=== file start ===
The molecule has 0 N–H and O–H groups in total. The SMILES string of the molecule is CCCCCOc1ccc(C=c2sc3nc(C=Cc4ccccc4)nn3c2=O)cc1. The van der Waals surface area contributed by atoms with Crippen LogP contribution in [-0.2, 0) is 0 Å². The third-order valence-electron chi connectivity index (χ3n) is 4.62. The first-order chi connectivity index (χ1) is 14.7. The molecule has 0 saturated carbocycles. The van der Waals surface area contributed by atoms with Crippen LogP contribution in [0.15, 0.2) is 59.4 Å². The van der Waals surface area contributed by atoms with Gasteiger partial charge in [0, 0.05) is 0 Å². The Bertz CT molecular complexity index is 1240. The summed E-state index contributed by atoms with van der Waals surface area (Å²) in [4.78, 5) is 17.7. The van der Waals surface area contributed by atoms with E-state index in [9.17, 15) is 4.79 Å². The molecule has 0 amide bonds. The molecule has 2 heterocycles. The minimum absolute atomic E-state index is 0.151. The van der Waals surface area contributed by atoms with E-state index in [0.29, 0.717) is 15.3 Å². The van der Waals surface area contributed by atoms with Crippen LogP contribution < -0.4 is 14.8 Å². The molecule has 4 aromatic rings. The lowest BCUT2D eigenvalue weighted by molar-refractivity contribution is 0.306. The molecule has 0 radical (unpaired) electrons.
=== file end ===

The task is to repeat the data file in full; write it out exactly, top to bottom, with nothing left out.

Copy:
The molecule has 0 N–H and O–H groups in total. The SMILES string of the molecule is CCCCCOc1ccc(C=c2sc3nc(C=Cc4ccccc4)nn3c2=O)cc1. The van der Waals surface area contributed by atoms with Crippen LogP contribution in [-0.2, 0) is 0 Å². The third-order valence-electron chi connectivity index (χ3n) is 4.62. The first-order chi connectivity index (χ1) is 14.7. The molecule has 0 saturated carbocycles. The van der Waals surface area contributed by atoms with Crippen LogP contribution in [0.15, 0.2) is 59.4 Å². The van der Waals surface area contributed by atoms with Gasteiger partial charge in [0, 0.05) is 0 Å². The Bertz CT molecular complexity index is 1240. The summed E-state index contributed by atoms with van der Waals surface area (Å²) in [4.78, 5) is 17.7. The van der Waals surface area contributed by atoms with E-state index in [9.17, 15) is 4.79 Å². The molecule has 0 amide bonds. The molecule has 2 heterocycles. The minimum absolute atomic E-state index is 0.151. The van der Waals surface area contributed by atoms with E-state index in [0.29, 0.717) is 15.3 Å². The van der Waals surface area contributed by atoms with Crippen LogP contribution < -0.4 is 14.8 Å². The molecule has 4 aromatic rings. The lowest BCUT2D eigenvalue weighted by molar-refractivity contribution is 0.306. The molecule has 0 radical (unpaired) electrons.